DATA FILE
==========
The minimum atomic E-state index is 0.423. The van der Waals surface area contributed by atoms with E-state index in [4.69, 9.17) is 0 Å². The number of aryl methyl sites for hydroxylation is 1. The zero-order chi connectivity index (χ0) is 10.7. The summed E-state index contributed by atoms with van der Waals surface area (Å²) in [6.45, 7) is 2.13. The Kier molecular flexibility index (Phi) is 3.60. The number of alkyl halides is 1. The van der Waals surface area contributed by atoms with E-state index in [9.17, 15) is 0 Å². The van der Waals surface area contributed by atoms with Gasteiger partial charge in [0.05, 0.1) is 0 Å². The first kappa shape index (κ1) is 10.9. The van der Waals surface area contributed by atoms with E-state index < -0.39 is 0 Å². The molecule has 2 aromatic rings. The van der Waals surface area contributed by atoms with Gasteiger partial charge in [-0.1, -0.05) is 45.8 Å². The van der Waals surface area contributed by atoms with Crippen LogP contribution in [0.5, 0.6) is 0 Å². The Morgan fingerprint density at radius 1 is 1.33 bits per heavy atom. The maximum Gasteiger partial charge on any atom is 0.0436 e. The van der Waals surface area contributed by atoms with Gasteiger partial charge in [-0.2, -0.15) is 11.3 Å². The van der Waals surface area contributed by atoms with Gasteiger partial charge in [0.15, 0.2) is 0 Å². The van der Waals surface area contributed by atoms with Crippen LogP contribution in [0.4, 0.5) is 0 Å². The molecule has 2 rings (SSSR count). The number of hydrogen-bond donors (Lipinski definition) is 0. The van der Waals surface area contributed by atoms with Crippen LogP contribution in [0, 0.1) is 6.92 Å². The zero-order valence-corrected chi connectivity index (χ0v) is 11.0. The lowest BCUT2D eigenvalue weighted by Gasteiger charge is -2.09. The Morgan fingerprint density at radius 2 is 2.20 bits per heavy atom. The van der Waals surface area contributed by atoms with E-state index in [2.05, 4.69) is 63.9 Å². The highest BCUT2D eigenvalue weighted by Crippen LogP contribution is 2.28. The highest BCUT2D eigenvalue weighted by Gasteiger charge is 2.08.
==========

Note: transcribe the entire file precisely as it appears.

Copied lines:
The minimum atomic E-state index is 0.423. The van der Waals surface area contributed by atoms with E-state index in [4.69, 9.17) is 0 Å². The number of aryl methyl sites for hydroxylation is 1. The zero-order chi connectivity index (χ0) is 10.7. The summed E-state index contributed by atoms with van der Waals surface area (Å²) in [6.45, 7) is 2.13. The Kier molecular flexibility index (Phi) is 3.60. The number of alkyl halides is 1. The van der Waals surface area contributed by atoms with E-state index in [9.17, 15) is 0 Å². The van der Waals surface area contributed by atoms with Gasteiger partial charge in [0.05, 0.1) is 0 Å². The first kappa shape index (κ1) is 10.9. The van der Waals surface area contributed by atoms with E-state index < -0.39 is 0 Å². The molecule has 2 aromatic rings. The van der Waals surface area contributed by atoms with Gasteiger partial charge in [-0.1, -0.05) is 45.8 Å². The van der Waals surface area contributed by atoms with Crippen LogP contribution in [0.5, 0.6) is 0 Å². The Morgan fingerprint density at radius 1 is 1.33 bits per heavy atom. The maximum Gasteiger partial charge on any atom is 0.0436 e. The van der Waals surface area contributed by atoms with Gasteiger partial charge in [-0.2, -0.15) is 11.3 Å². The van der Waals surface area contributed by atoms with Gasteiger partial charge in [0.15, 0.2) is 0 Å². The van der Waals surface area contributed by atoms with Crippen LogP contribution in [0.4, 0.5) is 0 Å². The molecule has 2 rings (SSSR count). The number of hydrogen-bond donors (Lipinski definition) is 0. The van der Waals surface area contributed by atoms with Crippen LogP contribution in [0, 0.1) is 6.92 Å². The zero-order valence-corrected chi connectivity index (χ0v) is 11.0. The lowest BCUT2D eigenvalue weighted by Gasteiger charge is -2.09. The Morgan fingerprint density at radius 2 is 2.20 bits per heavy atom. The van der Waals surface area contributed by atoms with E-state index in [2.05, 4.69) is 63.9 Å². The highest BCUT2D eigenvalue weighted by Crippen LogP contribution is 2.28. The highest BCUT2D eigenvalue weighted by Gasteiger charge is 2.08.